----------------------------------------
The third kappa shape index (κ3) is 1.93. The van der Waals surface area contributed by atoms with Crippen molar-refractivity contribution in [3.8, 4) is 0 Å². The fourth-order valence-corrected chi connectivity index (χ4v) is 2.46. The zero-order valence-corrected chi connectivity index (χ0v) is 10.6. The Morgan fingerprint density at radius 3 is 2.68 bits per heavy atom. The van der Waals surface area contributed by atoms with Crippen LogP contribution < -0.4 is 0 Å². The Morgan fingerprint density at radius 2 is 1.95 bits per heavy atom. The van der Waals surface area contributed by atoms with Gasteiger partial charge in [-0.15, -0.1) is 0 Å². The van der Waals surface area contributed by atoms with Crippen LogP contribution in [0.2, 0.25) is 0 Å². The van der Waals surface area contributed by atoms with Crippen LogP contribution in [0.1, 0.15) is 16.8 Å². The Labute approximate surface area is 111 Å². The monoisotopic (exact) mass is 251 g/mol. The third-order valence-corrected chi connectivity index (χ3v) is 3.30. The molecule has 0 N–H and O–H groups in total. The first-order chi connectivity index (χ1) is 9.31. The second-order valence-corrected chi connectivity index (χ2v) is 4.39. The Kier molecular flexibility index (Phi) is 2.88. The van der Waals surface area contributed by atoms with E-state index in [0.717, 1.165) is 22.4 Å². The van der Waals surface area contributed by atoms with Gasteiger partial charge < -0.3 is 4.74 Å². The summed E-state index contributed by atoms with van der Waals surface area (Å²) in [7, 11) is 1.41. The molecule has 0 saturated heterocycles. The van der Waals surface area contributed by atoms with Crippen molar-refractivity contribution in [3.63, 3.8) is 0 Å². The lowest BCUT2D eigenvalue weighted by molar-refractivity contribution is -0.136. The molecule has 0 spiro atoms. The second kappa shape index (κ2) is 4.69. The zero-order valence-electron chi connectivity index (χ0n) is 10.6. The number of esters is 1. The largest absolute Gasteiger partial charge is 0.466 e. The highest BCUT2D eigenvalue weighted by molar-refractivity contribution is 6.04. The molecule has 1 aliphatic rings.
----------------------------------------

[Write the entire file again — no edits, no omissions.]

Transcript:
The third kappa shape index (κ3) is 1.93. The van der Waals surface area contributed by atoms with Crippen molar-refractivity contribution in [3.8, 4) is 0 Å². The fourth-order valence-corrected chi connectivity index (χ4v) is 2.46. The zero-order valence-corrected chi connectivity index (χ0v) is 10.6. The Morgan fingerprint density at radius 3 is 2.68 bits per heavy atom. The van der Waals surface area contributed by atoms with Crippen LogP contribution < -0.4 is 0 Å². The Morgan fingerprint density at radius 2 is 1.95 bits per heavy atom. The van der Waals surface area contributed by atoms with Gasteiger partial charge in [-0.15, -0.1) is 0 Å². The van der Waals surface area contributed by atoms with Crippen LogP contribution in [0.2, 0.25) is 0 Å². The van der Waals surface area contributed by atoms with Crippen LogP contribution in [0.1, 0.15) is 16.8 Å². The Labute approximate surface area is 111 Å². The monoisotopic (exact) mass is 251 g/mol. The third-order valence-corrected chi connectivity index (χ3v) is 3.30. The molecule has 0 N–H and O–H groups in total. The first-order chi connectivity index (χ1) is 9.31. The second-order valence-corrected chi connectivity index (χ2v) is 4.39. The Kier molecular flexibility index (Phi) is 2.88. The van der Waals surface area contributed by atoms with E-state index in [0.717, 1.165) is 22.4 Å². The van der Waals surface area contributed by atoms with Gasteiger partial charge < -0.3 is 4.74 Å². The summed E-state index contributed by atoms with van der Waals surface area (Å²) in [7, 11) is 1.41. The molecule has 0 saturated heterocycles. The van der Waals surface area contributed by atoms with Crippen molar-refractivity contribution in [3.63, 3.8) is 0 Å². The lowest BCUT2D eigenvalue weighted by molar-refractivity contribution is -0.136. The molecule has 0 spiro atoms. The second kappa shape index (κ2) is 4.69. The zero-order valence-electron chi connectivity index (χ0n) is 10.6. The number of esters is 1. The largest absolute Gasteiger partial charge is 0.466 e. The highest BCUT2D eigenvalue weighted by molar-refractivity contribution is 6.04. The molecule has 1 aliphatic rings.